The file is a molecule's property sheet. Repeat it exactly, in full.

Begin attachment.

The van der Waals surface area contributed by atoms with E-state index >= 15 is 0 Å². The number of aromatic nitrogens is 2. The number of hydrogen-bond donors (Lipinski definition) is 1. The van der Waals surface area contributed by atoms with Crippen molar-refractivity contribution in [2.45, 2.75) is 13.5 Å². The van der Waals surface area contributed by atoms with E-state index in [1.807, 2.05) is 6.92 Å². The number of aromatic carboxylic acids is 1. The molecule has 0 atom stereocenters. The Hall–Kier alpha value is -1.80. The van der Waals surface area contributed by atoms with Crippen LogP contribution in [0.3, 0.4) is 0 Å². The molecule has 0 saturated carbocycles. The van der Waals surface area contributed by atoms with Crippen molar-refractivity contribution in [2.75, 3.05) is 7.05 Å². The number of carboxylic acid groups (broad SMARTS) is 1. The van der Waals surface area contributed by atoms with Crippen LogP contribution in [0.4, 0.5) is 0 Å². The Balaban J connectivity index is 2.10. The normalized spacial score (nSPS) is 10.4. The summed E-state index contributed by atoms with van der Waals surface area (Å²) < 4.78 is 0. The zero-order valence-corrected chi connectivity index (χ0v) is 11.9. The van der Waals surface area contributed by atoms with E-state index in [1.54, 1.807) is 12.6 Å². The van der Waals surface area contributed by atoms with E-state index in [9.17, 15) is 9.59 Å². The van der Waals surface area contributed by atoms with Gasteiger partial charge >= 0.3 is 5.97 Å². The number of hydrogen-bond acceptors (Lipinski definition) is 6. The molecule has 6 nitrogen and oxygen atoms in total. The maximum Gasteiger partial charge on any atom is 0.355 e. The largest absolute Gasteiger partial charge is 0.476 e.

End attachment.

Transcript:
The van der Waals surface area contributed by atoms with E-state index >= 15 is 0 Å². The number of aromatic nitrogens is 2. The number of hydrogen-bond donors (Lipinski definition) is 1. The van der Waals surface area contributed by atoms with Crippen molar-refractivity contribution in [2.45, 2.75) is 13.5 Å². The van der Waals surface area contributed by atoms with E-state index in [1.807, 2.05) is 6.92 Å². The number of aromatic carboxylic acids is 1. The molecule has 0 atom stereocenters. The Hall–Kier alpha value is -1.80. The van der Waals surface area contributed by atoms with Crippen LogP contribution in [0.3, 0.4) is 0 Å². The molecule has 0 saturated carbocycles. The van der Waals surface area contributed by atoms with Crippen molar-refractivity contribution in [2.75, 3.05) is 7.05 Å². The number of carboxylic acid groups (broad SMARTS) is 1. The van der Waals surface area contributed by atoms with Crippen LogP contribution in [0.4, 0.5) is 0 Å². The Balaban J connectivity index is 2.10. The normalized spacial score (nSPS) is 10.4. The summed E-state index contributed by atoms with van der Waals surface area (Å²) < 4.78 is 0. The zero-order valence-corrected chi connectivity index (χ0v) is 11.9. The van der Waals surface area contributed by atoms with E-state index in [1.54, 1.807) is 12.6 Å². The van der Waals surface area contributed by atoms with E-state index in [9.17, 15) is 9.59 Å². The van der Waals surface area contributed by atoms with Gasteiger partial charge >= 0.3 is 5.97 Å². The number of hydrogen-bond acceptors (Lipinski definition) is 6. The molecule has 6 nitrogen and oxygen atoms in total. The maximum Gasteiger partial charge on any atom is 0.355 e. The largest absolute Gasteiger partial charge is 0.476 e.